Vagrant Snapshot Tutorial - Women Who Code.
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Vagrant Snapshot Tutorial

Vagrant Snapshot Tutorial

Hi, here is a small tutorial on how to make Vagrant snapshots (Vagrant backups). Snapshot is a saved state of a system in a certain time point that allows you to return to that state in case you need it. This lets you experiment and try things and quickly restore back to a previous state.

Like in the case with operating systems, when you work with Vagrant and its virtual machines, it is a good practice to make snapshots to be able to go back in time later. You should always have a backup in case something goes wrong. Typical cases for using snapshots are:

  • You are about to experiment with your system or project
  • Unstable work of a system that you need to fix (reproduce and find bugs)
  • Before work with Chef, Puppet, etc. — make a snapshot before launching them and roll back after
  • Make a snapshot before manual testing and roll back to the clean DB state

In Vagrant, since v 1.8 you have a specific command for working with snapshots:
vagrant snapshot, which has 6 subcommands:

  • push
  • pop
  • save
  • restore
  • list
  • delete/li>

You use these commands from the VM folder of your local machine, like:
yourlocalmachine/vagrant/yourvirtualmachine$

Vagrant push and pop

Push and pop are used for quick switching between the states.
Workflow example:
vagrant snapshot push

vagrant ssh

vagrant snapshot pop

Here you do a snapshot with vagrant snapshot push, then enter your VM with vagrant ssh to work on your projest, and once you feel you need to roll back, use the vagrant snapsot pop. Vagrant deleteds your snapshot once you roll back to it, so if you want to save it, use vagrant snapsot pop --no-delete

vagrant snapshot push — creates a snapshot and saves it. This is a shorter version of vagrant snapshot save, that allows you to avoid naming a snapshot.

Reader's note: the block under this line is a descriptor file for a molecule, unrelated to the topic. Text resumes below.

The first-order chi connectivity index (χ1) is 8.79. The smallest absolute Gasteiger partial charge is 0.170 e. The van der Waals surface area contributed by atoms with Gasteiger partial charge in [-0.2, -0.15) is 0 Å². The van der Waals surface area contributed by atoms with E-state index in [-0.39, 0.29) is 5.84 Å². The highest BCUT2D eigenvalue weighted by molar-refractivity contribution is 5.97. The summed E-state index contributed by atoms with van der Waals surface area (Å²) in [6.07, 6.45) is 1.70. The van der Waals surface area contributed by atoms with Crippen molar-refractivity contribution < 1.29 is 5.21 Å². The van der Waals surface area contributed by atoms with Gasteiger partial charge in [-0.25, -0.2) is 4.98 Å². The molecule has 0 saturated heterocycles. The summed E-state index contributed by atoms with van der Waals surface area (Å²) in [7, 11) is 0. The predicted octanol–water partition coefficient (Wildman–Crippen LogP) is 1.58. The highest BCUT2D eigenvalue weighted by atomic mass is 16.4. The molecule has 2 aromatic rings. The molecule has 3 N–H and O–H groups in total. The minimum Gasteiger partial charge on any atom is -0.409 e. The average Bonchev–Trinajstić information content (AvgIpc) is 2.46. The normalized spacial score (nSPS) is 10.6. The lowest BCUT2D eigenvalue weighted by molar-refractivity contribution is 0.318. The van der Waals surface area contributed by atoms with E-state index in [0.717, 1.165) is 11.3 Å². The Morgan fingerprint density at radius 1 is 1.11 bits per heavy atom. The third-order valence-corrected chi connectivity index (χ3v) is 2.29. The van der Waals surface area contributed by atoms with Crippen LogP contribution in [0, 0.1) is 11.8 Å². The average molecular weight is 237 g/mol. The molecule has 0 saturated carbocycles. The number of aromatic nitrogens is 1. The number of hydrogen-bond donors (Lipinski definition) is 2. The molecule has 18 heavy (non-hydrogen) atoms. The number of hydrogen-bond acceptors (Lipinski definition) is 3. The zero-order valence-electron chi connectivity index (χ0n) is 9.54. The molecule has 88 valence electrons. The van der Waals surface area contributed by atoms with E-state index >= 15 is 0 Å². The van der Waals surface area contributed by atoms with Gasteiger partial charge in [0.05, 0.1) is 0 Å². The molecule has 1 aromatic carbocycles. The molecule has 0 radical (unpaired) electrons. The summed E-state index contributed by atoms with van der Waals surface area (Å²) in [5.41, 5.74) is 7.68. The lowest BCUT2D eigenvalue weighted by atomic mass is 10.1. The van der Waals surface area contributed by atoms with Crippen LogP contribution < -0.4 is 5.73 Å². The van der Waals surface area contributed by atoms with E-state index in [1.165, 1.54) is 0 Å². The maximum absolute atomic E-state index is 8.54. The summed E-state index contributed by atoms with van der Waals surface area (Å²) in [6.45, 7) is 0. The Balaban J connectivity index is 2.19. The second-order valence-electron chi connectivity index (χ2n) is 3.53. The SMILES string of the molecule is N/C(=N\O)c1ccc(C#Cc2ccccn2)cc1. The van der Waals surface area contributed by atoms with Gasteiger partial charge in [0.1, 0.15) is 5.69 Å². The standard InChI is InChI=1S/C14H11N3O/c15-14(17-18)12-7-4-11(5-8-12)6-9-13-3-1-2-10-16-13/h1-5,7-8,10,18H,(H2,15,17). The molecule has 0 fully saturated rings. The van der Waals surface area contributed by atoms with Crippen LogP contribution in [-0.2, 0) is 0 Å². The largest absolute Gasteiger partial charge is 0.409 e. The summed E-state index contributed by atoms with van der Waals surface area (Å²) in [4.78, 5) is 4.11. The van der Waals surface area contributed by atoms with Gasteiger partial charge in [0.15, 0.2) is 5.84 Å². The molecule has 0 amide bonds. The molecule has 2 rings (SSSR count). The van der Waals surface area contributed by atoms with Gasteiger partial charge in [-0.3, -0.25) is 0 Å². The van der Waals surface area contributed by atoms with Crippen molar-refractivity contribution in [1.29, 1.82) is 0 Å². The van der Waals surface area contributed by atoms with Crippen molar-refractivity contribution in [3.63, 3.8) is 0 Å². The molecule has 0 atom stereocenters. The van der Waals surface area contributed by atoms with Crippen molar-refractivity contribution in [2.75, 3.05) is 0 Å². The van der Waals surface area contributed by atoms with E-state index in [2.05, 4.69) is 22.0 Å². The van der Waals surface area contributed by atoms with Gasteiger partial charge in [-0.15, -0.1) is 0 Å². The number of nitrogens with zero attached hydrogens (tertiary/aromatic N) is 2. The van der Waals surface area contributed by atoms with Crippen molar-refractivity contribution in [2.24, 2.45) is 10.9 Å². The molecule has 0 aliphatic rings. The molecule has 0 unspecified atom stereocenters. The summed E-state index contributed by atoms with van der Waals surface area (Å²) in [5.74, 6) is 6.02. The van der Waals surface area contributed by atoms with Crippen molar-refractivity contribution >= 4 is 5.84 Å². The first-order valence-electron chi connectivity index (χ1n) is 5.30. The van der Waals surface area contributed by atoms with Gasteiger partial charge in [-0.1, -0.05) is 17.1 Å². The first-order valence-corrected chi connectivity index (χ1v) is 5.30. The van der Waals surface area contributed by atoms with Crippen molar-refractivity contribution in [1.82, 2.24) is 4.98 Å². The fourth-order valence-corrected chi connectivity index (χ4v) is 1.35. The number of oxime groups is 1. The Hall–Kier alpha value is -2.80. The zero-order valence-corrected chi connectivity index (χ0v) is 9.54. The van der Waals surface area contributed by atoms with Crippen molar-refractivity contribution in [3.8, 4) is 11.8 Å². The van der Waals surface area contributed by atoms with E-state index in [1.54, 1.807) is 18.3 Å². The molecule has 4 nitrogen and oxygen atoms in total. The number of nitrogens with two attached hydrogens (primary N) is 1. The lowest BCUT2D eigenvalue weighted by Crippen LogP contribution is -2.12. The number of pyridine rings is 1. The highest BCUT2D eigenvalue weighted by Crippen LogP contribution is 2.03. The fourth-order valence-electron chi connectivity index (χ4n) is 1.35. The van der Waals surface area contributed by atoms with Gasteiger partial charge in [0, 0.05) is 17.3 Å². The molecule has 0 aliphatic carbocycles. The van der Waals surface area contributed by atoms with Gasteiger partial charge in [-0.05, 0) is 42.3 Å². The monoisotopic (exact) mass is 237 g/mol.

vagrant snapshot push — inversion of the vagrant snapshot push, it restores the pushed state
Options:

--[no-]provision — to force running (or not running ) provision while using push and pop, example:
vagrant snapshot push --no-provision
--no-delete — helps to prevent deleiting of your snapshot when you are rolling back to it (by default a snapshot gets deleted the moment you roll back to that point)

save and restore

save и restore are longer versions of push and pop.
WARNING: DON’T MIX USING push/pop WITH save/restore, they are unsafe to mix!
For instance, if you did push, proeed with pop, and not with restore!

Using save:
vagrant snapshot save [vm-name] NAME
Saves a new snapshot with the names of your VM and your snapshot.
Using restore:
vagrant snapshot restore [vm-name] NAME
Restores the named snapshot.
Options:
--[no-]provision — forces the provisioners to run (or prevent them from doing so).

Vagrant list

vagrant shapshot list — lists all your previously taken snapshots (if you have any) — oldest on top, newest at the bottom.

Vagrant delete

vagrant snapshot delete NAME — deletes a specified named snapshot

Some providers (such as with VirtualBox) require all «child» snapshots to be deleted first. Vagrant itself does not track «children», but if this is the case, be sure to delete the snapshots in the reverse order they were taken (delete newer, than older ones).

This command is typically much faster if the machine is halted prior to snapshotting. The deletion can also be done online with most providers.

Official manual:
Vagrant Snapshot

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